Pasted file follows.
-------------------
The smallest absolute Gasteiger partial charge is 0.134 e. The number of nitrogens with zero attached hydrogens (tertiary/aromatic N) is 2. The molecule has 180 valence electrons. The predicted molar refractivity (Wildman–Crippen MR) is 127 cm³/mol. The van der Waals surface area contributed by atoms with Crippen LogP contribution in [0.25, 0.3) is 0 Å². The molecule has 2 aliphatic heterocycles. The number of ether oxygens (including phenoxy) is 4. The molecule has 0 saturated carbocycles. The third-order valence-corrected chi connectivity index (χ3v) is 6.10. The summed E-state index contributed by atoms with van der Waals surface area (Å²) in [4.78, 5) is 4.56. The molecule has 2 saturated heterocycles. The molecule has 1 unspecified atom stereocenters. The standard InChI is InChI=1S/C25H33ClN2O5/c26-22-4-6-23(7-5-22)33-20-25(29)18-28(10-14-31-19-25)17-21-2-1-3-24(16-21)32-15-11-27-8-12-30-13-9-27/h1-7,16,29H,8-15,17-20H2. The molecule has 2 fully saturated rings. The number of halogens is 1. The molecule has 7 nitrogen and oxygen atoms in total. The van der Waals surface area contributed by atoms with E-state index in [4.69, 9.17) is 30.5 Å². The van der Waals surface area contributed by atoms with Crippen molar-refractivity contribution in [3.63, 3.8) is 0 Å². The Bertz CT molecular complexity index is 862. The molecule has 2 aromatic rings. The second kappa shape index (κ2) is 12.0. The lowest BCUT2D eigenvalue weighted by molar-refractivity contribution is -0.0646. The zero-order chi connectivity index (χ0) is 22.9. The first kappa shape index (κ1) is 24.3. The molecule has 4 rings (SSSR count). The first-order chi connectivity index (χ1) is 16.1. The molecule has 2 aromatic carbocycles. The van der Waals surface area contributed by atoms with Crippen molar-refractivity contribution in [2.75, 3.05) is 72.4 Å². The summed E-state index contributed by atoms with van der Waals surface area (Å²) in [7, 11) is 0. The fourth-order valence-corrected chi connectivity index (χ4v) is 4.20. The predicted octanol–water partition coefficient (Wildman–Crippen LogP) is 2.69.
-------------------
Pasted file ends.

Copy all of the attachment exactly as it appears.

The smallest absolute Gasteiger partial charge is 0.134 e. The number of nitrogens with zero attached hydrogens (tertiary/aromatic N) is 2. The molecule has 180 valence electrons. The predicted molar refractivity (Wildman–Crippen MR) is 127 cm³/mol. The van der Waals surface area contributed by atoms with Crippen LogP contribution in [0.25, 0.3) is 0 Å². The molecule has 2 aliphatic heterocycles. The number of ether oxygens (including phenoxy) is 4. The molecule has 0 saturated carbocycles. The third-order valence-corrected chi connectivity index (χ3v) is 6.10. The summed E-state index contributed by atoms with van der Waals surface area (Å²) in [4.78, 5) is 4.56. The molecule has 2 saturated heterocycles. The molecule has 1 unspecified atom stereocenters. The standard InChI is InChI=1S/C25H33ClN2O5/c26-22-4-6-23(7-5-22)33-20-25(29)18-28(10-14-31-19-25)17-21-2-1-3-24(16-21)32-15-11-27-8-12-30-13-9-27/h1-7,16,29H,8-15,17-20H2. The molecule has 2 fully saturated rings. The number of halogens is 1. The molecule has 7 nitrogen and oxygen atoms in total. The van der Waals surface area contributed by atoms with E-state index in [4.69, 9.17) is 30.5 Å². The van der Waals surface area contributed by atoms with Crippen molar-refractivity contribution in [3.63, 3.8) is 0 Å². The Bertz CT molecular complexity index is 862. The molecule has 2 aromatic rings. The second kappa shape index (κ2) is 12.0. The lowest BCUT2D eigenvalue weighted by molar-refractivity contribution is -0.0646. The zero-order chi connectivity index (χ0) is 22.9. The first kappa shape index (κ1) is 24.3. The molecule has 4 rings (SSSR count). The first-order chi connectivity index (χ1) is 16.1. The molecule has 2 aromatic carbocycles. The van der Waals surface area contributed by atoms with Crippen molar-refractivity contribution in [2.75, 3.05) is 72.4 Å². The summed E-state index contributed by atoms with van der Waals surface area (Å²) in [7, 11) is 0. The fourth-order valence-corrected chi connectivity index (χ4v) is 4.20. The predicted octanol–water partition coefficient (Wildman–Crippen LogP) is 2.69.